Prostate cancer diagnosis is associated with an increased risk of erectile dysfunction after prostate biopsy - Abstract

Study Type - Prognosis (cohort) Level of Evidence 2b What's known on the subject? and What does the study add? There have been several studies that have suggested there may be a relationship between prostate biopsy and erectile function and LUTS. Previous studies have suggested a specific association between the type of local anaesthesia administered and/or the number of biopsies performed. Other studies have suggested an exacerbation of LUTS after prostate biopsy. The present study identifies a positive cancer diagnosis as a novel characteristic that may explain a relationship between biopsy and worsening erectile function.

OBJECTIVE: • To evaluate prospectively the characteristics, erectile function and lower urinary tract symptoms (LUTS) of men undergoing prostate needle biopsy (PNBx).

PATIENTS AND METHODS: •  From 2008 to 2011, 134 men were prospectively administered the International Index of Erectile Function (IIEF), American Urological Association Symptom Index (AUA-SI), and quality-of-life (QoL) questionnaires before and after undergoing a single 12-core PNBx. •  Comparisons of IIEF and AUA-SI scores before and after PNBx, based upon baseline characteristics and prostate cancer (PCa) diagnosis, were performed. •  Univariable and multivariable logistic regression models were used to characterize predictors of change in IIEF scores.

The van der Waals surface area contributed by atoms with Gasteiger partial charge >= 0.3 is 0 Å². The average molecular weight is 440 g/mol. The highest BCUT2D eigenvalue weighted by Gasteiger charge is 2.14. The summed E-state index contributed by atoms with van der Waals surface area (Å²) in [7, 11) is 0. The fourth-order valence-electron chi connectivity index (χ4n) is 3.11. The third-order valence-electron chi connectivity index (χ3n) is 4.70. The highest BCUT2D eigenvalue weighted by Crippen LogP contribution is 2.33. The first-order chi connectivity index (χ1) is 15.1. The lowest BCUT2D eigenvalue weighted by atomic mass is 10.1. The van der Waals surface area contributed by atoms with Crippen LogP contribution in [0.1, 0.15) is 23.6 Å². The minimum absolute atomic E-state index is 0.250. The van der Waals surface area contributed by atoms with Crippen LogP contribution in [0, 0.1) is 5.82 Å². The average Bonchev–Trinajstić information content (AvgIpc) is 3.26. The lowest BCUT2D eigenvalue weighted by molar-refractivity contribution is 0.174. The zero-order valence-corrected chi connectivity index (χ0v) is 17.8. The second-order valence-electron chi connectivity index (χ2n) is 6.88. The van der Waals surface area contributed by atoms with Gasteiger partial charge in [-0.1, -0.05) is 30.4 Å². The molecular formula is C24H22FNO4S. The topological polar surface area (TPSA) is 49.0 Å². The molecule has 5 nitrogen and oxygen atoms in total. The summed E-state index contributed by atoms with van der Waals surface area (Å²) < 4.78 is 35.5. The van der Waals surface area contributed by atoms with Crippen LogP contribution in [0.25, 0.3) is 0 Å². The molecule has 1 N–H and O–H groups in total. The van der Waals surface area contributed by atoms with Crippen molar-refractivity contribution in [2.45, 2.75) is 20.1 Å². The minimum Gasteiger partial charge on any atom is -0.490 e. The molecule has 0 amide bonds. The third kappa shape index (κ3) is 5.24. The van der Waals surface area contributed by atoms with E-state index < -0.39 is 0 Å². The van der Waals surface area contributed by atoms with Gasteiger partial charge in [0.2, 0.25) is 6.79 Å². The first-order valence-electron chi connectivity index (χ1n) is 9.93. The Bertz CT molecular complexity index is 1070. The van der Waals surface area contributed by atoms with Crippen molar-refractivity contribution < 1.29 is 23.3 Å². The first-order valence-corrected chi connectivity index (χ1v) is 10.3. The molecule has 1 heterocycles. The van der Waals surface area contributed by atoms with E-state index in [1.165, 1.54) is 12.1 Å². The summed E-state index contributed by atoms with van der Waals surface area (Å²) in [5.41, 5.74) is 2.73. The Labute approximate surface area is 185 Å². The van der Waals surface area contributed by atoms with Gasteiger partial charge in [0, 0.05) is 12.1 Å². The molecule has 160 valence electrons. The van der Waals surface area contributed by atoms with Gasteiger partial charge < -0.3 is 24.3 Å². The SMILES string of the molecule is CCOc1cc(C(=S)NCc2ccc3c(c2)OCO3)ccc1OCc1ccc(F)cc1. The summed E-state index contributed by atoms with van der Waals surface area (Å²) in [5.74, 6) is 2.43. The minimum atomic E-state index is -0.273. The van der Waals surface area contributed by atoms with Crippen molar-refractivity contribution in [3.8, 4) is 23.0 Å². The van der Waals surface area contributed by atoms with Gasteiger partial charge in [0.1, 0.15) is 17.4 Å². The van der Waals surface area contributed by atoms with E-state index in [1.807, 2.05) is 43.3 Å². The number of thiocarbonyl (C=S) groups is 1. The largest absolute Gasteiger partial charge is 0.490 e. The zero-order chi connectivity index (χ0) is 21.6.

RESULTS: •  In the 85 men who fulfilled the inclusion criteria, there were no significant differences between the mean (sd) total pre-biopsy and the mean (sd) post-biopsy IIEF scores: 57.8 (12.9) vs 54.3 (17.2). •  Subgroup analysis showed that men who had biopsy-proven PCa had significantly greater changes in their post-biopsy IIEF scores compared with men without (-10.1 vs. 1.0; P < 0.001). •  After specific analyses of the IIEF domains in these groups we found significant decreases in every domain, including erectile function (P= 0.01). On multivariate analyses, only PCa diagnosis was associated with a significant change in IIEF (odds ratio 7.2; P= 0.003). •  There were no differences in AUA-SI or QoL scores in the overall population or in subgroups.

CONCLUSIONS: •  Cancer diagnosis appears to have an adverse effect on the erectile function of men undergoing PNBx but no effect on LUTS. This study highlights a potential negative psychological confounder that may influence erectile function before the treatment of PCa. •  Additional prospective trials evaluating these relationships are warranted.

Written by:
Helfand BT, Glaser AP, Rimar K, Zargaroff S, Hedges J, McGuire BB, Catalona WJ, McVary KT   Are you the author?
Department of Urology, Feinberg School of Medicine, Northwestern University, Chicago, IL, USA

Reference: BJU Int. 2012 May 28
doi: 10.1111/j.1464-410X.2012.11268.x.

PubMed Abstract
PMID: 22639942